A plug of 3D bioprinted cartilage on top of a plug of bone and cartilage, both of which sit in a bath of nutrient media. Photo: Ozbolat, Penn State.
A plug of 3D bioprinted cartilage on top of a plug of bone and cartilage, both of which sit in a bath of nutrient media. Photo: Ozbolat, Penn State.

A novel 3D bioprinting process that uses strands of cow cartilage as ink may one day create cartilage patches for worn out joints, according to a team of engineers from Penn State. The engineers report their results in a paper in Scientific Reports.

"Our goal is to create tissue that can be used to replace large amounts of worn out tissue or design patches," said Ibrahim Ozbolat, associate professor of engineering science and mechanics. "Those who have osteoarthritis in their joints suffer a lot. We need a new alternative treatment for this."

Cartilage is a good tissue to target for bioprinting because it is made up of only one type of cell and has no blood vessels within the tissue. It also cannot repair itself: once cartilage is damaged, it remains damaged.

Previous attempts at growing artificial cartilage embedded cells in a hydrogel, a substance composed of polymer chains and about 90% water that is used as a scaffold to grow the tissue.

"Hydrogels don't allow cells to grow as normal," explained Ozbolat, who is also a member of the Penn State Huck Institutes of the Life Sciences. "The hydrogel confines the cells and doesn't allow them to communicate as they do in native tissues." This leads to tissues lacking sufficient mechanical integrity, while natural degradation of the hydrogel can produce toxic compounds that are detrimental to cell growth.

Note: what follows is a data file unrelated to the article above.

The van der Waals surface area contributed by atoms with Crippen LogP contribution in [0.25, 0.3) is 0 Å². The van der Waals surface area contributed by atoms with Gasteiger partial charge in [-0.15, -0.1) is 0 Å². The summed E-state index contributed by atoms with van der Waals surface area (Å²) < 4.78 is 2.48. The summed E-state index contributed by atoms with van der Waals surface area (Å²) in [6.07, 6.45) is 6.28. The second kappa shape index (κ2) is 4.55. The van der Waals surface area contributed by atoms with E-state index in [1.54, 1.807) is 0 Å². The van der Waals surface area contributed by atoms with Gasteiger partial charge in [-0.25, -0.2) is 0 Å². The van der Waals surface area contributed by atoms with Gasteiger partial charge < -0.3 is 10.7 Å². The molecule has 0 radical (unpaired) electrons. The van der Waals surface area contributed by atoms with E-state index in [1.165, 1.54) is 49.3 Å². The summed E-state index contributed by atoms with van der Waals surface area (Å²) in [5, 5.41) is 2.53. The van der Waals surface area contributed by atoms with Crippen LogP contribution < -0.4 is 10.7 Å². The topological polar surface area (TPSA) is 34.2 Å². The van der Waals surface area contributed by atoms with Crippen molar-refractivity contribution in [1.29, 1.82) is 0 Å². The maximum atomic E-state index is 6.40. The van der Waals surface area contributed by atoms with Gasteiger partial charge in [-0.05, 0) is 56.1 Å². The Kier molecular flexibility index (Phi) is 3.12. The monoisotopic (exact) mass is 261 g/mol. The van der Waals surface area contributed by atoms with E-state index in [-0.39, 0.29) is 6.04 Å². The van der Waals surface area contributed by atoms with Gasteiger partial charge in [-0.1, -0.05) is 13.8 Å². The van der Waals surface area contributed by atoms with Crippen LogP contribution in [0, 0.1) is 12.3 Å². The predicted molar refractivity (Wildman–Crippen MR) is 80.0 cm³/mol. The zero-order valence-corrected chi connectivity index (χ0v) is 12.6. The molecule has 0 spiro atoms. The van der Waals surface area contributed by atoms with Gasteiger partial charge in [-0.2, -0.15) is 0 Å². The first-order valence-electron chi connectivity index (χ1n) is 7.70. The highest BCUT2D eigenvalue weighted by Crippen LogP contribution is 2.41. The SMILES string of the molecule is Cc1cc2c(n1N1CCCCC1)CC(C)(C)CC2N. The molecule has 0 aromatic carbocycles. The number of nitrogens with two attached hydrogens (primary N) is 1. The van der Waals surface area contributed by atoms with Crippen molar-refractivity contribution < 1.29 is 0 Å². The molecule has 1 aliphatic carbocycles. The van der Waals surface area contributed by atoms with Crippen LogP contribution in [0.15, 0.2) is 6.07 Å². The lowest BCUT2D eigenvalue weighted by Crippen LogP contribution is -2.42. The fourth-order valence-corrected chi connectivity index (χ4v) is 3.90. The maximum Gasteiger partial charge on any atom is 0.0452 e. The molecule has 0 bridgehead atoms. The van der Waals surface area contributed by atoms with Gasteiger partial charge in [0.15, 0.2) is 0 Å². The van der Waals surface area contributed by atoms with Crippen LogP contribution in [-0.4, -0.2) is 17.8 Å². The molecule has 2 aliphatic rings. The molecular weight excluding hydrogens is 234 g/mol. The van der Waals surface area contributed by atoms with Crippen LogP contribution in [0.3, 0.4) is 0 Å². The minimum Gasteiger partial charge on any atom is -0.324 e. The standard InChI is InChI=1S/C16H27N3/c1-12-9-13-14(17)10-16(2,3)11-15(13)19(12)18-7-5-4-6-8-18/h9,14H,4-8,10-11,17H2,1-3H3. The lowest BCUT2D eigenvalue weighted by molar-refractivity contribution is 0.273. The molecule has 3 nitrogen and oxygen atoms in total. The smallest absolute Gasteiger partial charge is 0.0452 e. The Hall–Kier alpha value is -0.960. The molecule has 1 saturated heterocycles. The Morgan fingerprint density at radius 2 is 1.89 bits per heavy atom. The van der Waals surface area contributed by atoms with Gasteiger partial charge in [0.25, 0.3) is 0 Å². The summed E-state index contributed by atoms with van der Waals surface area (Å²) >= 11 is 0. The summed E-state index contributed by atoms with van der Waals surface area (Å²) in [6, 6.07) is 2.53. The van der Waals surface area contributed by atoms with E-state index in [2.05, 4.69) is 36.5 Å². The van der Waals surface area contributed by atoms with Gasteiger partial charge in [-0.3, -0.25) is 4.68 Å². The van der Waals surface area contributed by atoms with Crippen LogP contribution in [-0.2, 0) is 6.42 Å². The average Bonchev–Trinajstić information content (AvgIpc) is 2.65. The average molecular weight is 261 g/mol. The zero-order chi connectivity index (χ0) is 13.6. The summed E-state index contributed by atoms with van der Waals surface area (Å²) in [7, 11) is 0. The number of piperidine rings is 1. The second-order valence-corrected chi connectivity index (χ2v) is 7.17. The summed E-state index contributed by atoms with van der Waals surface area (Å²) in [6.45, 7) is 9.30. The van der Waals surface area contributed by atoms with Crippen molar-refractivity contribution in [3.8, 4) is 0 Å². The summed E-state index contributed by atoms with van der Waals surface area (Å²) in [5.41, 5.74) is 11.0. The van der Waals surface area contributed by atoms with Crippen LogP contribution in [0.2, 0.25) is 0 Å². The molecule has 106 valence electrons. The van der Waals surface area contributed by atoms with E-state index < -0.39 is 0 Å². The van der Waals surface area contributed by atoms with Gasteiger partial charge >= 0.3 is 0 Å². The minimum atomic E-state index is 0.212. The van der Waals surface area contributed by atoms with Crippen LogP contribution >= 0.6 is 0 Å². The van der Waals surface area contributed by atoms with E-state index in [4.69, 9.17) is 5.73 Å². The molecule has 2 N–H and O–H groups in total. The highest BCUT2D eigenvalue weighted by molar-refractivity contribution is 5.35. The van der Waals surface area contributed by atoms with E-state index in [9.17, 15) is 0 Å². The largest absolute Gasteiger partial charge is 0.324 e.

By taking advantage of 3D bioprinting, Ozbolat and his research team have now developed a method to produce larger scale tissues without the need for a scaffold at all. Their method involves creating a tiny tube, just a few hundredths of an inch in diameter, from alginate, an algae extract. They then inject cartilage cells into these tubes, allowing the cells to grow for about a week and adhere to each other to form a strand. Because the cells do not stick to the alginate, the strand of cartilage can easily be extracted from the tube.

The researchers then use these cartilage strands as a substitute for ink in a 3D printing process. Using a specially-designed prototype nozzle that can hold and feed the cartilage strands, the 3D printer lays down rows of cartilage strands in any pattern the researchers choose. After about half an hour, the cartilage patch self-adheres sufficiently for it to be moved to a petri dish, where it is placed in nutrient media to allow it to further integrate into a single piece of tissue. Eventually, the strands fuse together.

"We can manufacture the strands in any length we want," said Ozbolat. "Because there is no scaffolding, the process of printing the cartilage is scalable, so the patches can be made bigger as well. We can mimic real articular cartilage by printing strands vertically and then horizontally to mimic the natural architecture."

The artificial cartilage produced by the team is very similar to native cow cartilage. Its mechanical properties are inferior to those of natural cartilage, but better than the cartilage made using hydrogel scaffolding. Natural cartilage forms with pressure from the joints, and Ozbolat thinks that applying mechanical pressure to the artificial cartilage should improve its mechanical properties.

If this process is eventually applied to human patients, each individual would probably have to supply their own cartilage to avoid tissue rejection.

This story is adapted from material from Penn State, with editorial changes made by Materials Today. The views expressed in this article do not necessarily represent those of Elsevier. Link to original source.